Text: Luke 8:22-25
The Gospel of Luke is obsessed with one question. It is a simple, sublime, life-changing question. “Who is this man?”
The question is asked by sceptics, such as the Pharisees, who asked (5:21), “Who is this fellow who speaks blasphemy?”
It is also asked by the curious (7:49), who enquired, “Who is this who even forgives sins?”
It is asked by a king: Herod, (9:9) who demanded to know, “Who is this I hear such things about?”
And then, even Jesus himself poses the question (9:18-20): ‘he asked his disciples, “Who do the crowds say I am?” They replied, “Some say John the Baptist; others say Elijah; and still others, that one of the prophets of long ago has come back to life.” “But what about you?” he asked. “Who do you say I am?”‘
The same question features in this miracle of the stilling of the storm. It is late afternoon. It has been a busy day. Jesus has been preaching to vast crowds down by the shore of the Sea of Galilee. He then asks his disciples, some of whom were fishermen, to sail him across to the other side of the sea. They set off on their voyage, but before long a violent storm blows up. Giant waves start crashing down over the boat and it starts filling with water. The disciples are terrified. Jesus, however, is sleeping peacefully in the stern. They wake him up, and then start shouting at him: “Help us! We’re capsizing! We’re all going to drown!” (I wonder what they expected him to do!) He gets up and rebukes the wind and the raging waters; the storm subsides, and all is calm. Then he turns to his astonished disciples, and says, “Where is your faith?” Then comes that question again, v25: “Who is this? He commands even the winds and the water, and they obey him.”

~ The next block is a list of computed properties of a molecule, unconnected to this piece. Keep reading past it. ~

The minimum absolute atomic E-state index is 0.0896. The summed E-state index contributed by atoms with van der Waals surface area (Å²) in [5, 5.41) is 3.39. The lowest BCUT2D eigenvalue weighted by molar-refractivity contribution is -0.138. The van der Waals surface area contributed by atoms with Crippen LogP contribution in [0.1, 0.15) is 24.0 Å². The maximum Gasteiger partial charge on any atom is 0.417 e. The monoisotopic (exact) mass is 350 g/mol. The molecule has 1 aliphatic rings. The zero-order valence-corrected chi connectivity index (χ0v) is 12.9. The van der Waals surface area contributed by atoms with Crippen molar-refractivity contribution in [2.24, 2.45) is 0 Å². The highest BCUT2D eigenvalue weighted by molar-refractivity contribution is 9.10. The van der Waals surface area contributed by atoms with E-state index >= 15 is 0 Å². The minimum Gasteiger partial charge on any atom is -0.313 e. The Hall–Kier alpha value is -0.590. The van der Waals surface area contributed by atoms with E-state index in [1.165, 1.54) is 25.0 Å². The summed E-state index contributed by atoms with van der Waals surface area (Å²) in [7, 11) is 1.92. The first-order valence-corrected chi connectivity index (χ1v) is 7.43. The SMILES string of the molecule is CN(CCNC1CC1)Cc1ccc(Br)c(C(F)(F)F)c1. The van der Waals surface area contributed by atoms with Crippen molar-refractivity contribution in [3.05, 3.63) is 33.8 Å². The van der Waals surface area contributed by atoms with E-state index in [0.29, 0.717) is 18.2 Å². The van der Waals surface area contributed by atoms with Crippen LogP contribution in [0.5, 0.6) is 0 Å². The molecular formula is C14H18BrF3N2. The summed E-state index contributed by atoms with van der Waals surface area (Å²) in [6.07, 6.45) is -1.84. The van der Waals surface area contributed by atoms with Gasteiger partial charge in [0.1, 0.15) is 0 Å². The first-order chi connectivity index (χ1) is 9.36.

WHO IS THIS? – Good Question! In the musical ‘Godspell’ he is a clown. In ‘Jesus Christ Superstar’ he is, well, a superstar. To some people, he is a ‘pale Galilean’, to others, a kind of Che Guevara revolutionary figure. But according to this passage,
1. This is a man who sometimes leads his friends into danger, v22. Curious, isn’t it, that it was Jesus’ idea to sail across the lake? Surely, he who had to power to still a storm could have forseen the storm in the first place, and they could have all remained safe and secure on dry land?
But that isn’t the way it works in the kingdom of God. We must never imagine that being a disciple of Jesus means that you can immediately kiss goodbye to all your problems. It has been truly said that trials drive us to the realities of our faith. ‘How could history record victories if there were no battles? How could we define light if there were no darkness? How could we describe a mountain if there were no valleys? How could we appreciate shelter if there were no storms? How could we enjoy a cool drink if there were no thirst? How could there be faith if there were no doubts? How could we hope for a glorious resurrection if there were no grave?’ (J. K. Gressett)
2. This is a man who sleeps during a howling storm, v23. Mark tells us Jesus has been busy all day. Now it is late afternoon, and there is further work to be done on the other side of the lake. The storm strikes. What is Jesus doing? He’s curled up in the back of the boat, fast asleep. Not even at the height of the storm, when the waves are crashing over the bows and the boat is on the point of capsizing, does he stir.